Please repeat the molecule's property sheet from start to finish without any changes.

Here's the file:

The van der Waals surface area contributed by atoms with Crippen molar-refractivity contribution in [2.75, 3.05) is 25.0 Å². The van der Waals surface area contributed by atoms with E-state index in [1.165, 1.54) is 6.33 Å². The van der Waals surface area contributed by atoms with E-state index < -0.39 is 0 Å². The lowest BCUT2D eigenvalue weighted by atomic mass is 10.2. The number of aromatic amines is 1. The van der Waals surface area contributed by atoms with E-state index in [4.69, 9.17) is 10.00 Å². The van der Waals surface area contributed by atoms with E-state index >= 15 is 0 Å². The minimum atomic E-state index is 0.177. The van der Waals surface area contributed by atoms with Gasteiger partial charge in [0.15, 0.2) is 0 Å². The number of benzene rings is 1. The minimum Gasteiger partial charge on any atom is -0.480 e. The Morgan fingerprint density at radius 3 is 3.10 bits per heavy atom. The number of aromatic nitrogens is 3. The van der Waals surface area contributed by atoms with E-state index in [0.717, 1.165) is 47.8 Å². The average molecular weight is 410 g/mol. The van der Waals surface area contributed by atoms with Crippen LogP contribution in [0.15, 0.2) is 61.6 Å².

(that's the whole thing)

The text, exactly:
The van der Waals surface area contributed by atoms with Crippen molar-refractivity contribution in [2.75, 3.05) is 25.0 Å². The van der Waals surface area contributed by atoms with E-state index in [1.165, 1.54) is 6.33 Å². The van der Waals surface area contributed by atoms with E-state index < -0.39 is 0 Å². The lowest BCUT2D eigenvalue weighted by atomic mass is 10.2. The number of aromatic amines is 1. The van der Waals surface area contributed by atoms with E-state index in [4.69, 9.17) is 10.00 Å². The van der Waals surface area contributed by atoms with E-state index >= 15 is 0 Å². The minimum atomic E-state index is 0.177. The van der Waals surface area contributed by atoms with Gasteiger partial charge in [0.15, 0.2) is 0 Å². The number of benzene rings is 1. The minimum Gasteiger partial charge on any atom is -0.480 e. The Morgan fingerprint density at radius 3 is 3.10 bits per heavy atom. The number of aromatic nitrogens is 3. The van der Waals surface area contributed by atoms with E-state index in [0.717, 1.165) is 47.8 Å². The average molecular weight is 410 g/mol. The van der Waals surface area contributed by atoms with Crippen LogP contribution in [0.15, 0.2) is 61.6 Å².